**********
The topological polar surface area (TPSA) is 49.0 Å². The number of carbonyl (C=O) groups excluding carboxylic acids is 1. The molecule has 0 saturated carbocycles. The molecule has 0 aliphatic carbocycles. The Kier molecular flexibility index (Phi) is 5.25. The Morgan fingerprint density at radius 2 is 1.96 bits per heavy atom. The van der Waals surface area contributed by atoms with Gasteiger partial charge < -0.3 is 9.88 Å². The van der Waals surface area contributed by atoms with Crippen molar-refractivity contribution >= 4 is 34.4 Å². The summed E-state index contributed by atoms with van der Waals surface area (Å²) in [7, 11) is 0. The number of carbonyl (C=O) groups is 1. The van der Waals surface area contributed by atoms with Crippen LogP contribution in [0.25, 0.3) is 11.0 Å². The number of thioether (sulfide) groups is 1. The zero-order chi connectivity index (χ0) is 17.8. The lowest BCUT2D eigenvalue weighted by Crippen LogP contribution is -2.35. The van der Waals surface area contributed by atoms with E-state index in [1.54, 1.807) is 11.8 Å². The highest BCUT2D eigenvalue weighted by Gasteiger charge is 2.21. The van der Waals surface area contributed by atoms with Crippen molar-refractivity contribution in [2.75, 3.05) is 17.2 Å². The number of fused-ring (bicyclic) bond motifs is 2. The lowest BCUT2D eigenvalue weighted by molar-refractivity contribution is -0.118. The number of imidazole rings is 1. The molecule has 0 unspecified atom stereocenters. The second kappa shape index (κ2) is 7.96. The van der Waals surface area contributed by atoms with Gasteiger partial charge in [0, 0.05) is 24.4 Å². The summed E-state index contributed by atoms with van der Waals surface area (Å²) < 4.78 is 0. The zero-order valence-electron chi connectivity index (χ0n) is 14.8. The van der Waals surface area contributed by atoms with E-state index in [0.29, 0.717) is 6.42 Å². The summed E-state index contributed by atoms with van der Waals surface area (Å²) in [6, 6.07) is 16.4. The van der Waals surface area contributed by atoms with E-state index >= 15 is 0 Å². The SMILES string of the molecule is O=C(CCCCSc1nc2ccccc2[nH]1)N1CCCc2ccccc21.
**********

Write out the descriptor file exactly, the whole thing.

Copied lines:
The topological polar surface area (TPSA) is 49.0 Å². The number of carbonyl (C=O) groups excluding carboxylic acids is 1. The molecule has 0 saturated carbocycles. The molecule has 0 aliphatic carbocycles. The Kier molecular flexibility index (Phi) is 5.25. The Morgan fingerprint density at radius 2 is 1.96 bits per heavy atom. The van der Waals surface area contributed by atoms with Gasteiger partial charge < -0.3 is 9.88 Å². The van der Waals surface area contributed by atoms with Crippen molar-refractivity contribution >= 4 is 34.4 Å². The summed E-state index contributed by atoms with van der Waals surface area (Å²) in [7, 11) is 0. The number of carbonyl (C=O) groups is 1. The van der Waals surface area contributed by atoms with Crippen LogP contribution in [0.25, 0.3) is 11.0 Å². The number of thioether (sulfide) groups is 1. The zero-order chi connectivity index (χ0) is 17.8. The lowest BCUT2D eigenvalue weighted by Crippen LogP contribution is -2.35. The van der Waals surface area contributed by atoms with E-state index in [1.54, 1.807) is 11.8 Å². The highest BCUT2D eigenvalue weighted by Gasteiger charge is 2.21. The van der Waals surface area contributed by atoms with Crippen molar-refractivity contribution in [2.75, 3.05) is 17.2 Å². The number of fused-ring (bicyclic) bond motifs is 2. The lowest BCUT2D eigenvalue weighted by molar-refractivity contribution is -0.118. The number of imidazole rings is 1. The molecule has 0 unspecified atom stereocenters. The second kappa shape index (κ2) is 7.96. The van der Waals surface area contributed by atoms with Gasteiger partial charge in [0, 0.05) is 24.4 Å². The summed E-state index contributed by atoms with van der Waals surface area (Å²) < 4.78 is 0. The zero-order valence-electron chi connectivity index (χ0n) is 14.8. The van der Waals surface area contributed by atoms with E-state index in [0.29, 0.717) is 6.42 Å². The summed E-state index contributed by atoms with van der Waals surface area (Å²) in [6, 6.07) is 16.4. The van der Waals surface area contributed by atoms with E-state index >= 15 is 0 Å². The SMILES string of the molecule is O=C(CCCCSc1nc2ccccc2[nH]1)N1CCCc2ccccc21.